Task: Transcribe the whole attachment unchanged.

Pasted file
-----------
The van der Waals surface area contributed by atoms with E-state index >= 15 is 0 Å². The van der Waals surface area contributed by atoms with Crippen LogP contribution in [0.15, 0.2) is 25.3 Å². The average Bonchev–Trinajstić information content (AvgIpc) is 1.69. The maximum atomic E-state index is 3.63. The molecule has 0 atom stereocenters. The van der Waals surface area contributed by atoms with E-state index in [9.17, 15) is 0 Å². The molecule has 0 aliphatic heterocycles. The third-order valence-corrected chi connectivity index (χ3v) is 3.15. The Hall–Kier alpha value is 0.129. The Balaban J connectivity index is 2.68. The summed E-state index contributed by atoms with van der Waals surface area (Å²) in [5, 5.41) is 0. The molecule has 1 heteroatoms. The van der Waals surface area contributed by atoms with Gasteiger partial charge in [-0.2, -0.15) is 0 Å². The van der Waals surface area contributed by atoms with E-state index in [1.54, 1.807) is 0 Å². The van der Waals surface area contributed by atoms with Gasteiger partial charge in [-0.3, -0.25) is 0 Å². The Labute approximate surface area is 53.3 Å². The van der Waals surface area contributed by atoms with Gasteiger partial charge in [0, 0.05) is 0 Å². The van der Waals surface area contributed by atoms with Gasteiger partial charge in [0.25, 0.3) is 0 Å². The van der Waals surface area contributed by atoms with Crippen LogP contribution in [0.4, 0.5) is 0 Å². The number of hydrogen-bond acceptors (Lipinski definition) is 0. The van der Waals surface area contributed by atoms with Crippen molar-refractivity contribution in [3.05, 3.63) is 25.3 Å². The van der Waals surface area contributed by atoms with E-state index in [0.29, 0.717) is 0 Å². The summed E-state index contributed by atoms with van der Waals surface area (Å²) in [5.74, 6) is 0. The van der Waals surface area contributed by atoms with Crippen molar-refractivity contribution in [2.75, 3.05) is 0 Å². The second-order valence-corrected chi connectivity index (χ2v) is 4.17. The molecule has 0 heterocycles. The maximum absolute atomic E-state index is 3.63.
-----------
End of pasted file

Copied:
The van der Waals surface area contributed by atoms with E-state index >= 15 is 0 Å². The van der Waals surface area contributed by atoms with Crippen LogP contribution in [0.15, 0.2) is 25.3 Å². The average Bonchev–Trinajstić information content (AvgIpc) is 1.69. The maximum atomic E-state index is 3.63. The molecule has 0 atom stereocenters. The van der Waals surface area contributed by atoms with E-state index in [9.17, 15) is 0 Å². The molecule has 0 aliphatic heterocycles. The third-order valence-corrected chi connectivity index (χ3v) is 3.15. The Hall–Kier alpha value is 0.129. The Balaban J connectivity index is 2.68. The summed E-state index contributed by atoms with van der Waals surface area (Å²) in [5, 5.41) is 0. The molecule has 1 heteroatoms. The van der Waals surface area contributed by atoms with Gasteiger partial charge in [-0.2, -0.15) is 0 Å². The van der Waals surface area contributed by atoms with E-state index in [1.54, 1.807) is 0 Å². The van der Waals surface area contributed by atoms with Gasteiger partial charge in [-0.3, -0.25) is 0 Å². The Labute approximate surface area is 53.3 Å². The van der Waals surface area contributed by atoms with Gasteiger partial charge in [0, 0.05) is 0 Å². The van der Waals surface area contributed by atoms with Gasteiger partial charge in [0.25, 0.3) is 0 Å². The van der Waals surface area contributed by atoms with Crippen LogP contribution in [0.4, 0.5) is 0 Å². The number of hydrogen-bond acceptors (Lipinski definition) is 0. The van der Waals surface area contributed by atoms with Crippen molar-refractivity contribution in [3.05, 3.63) is 25.3 Å². The van der Waals surface area contributed by atoms with E-state index in [0.29, 0.717) is 0 Å². The summed E-state index contributed by atoms with van der Waals surface area (Å²) in [5.74, 6) is 0. The van der Waals surface area contributed by atoms with Crippen molar-refractivity contribution in [2.75, 3.05) is 0 Å². The second-order valence-corrected chi connectivity index (χ2v) is 4.17. The molecule has 0 heterocycles. The maximum absolute atomic E-state index is 3.63.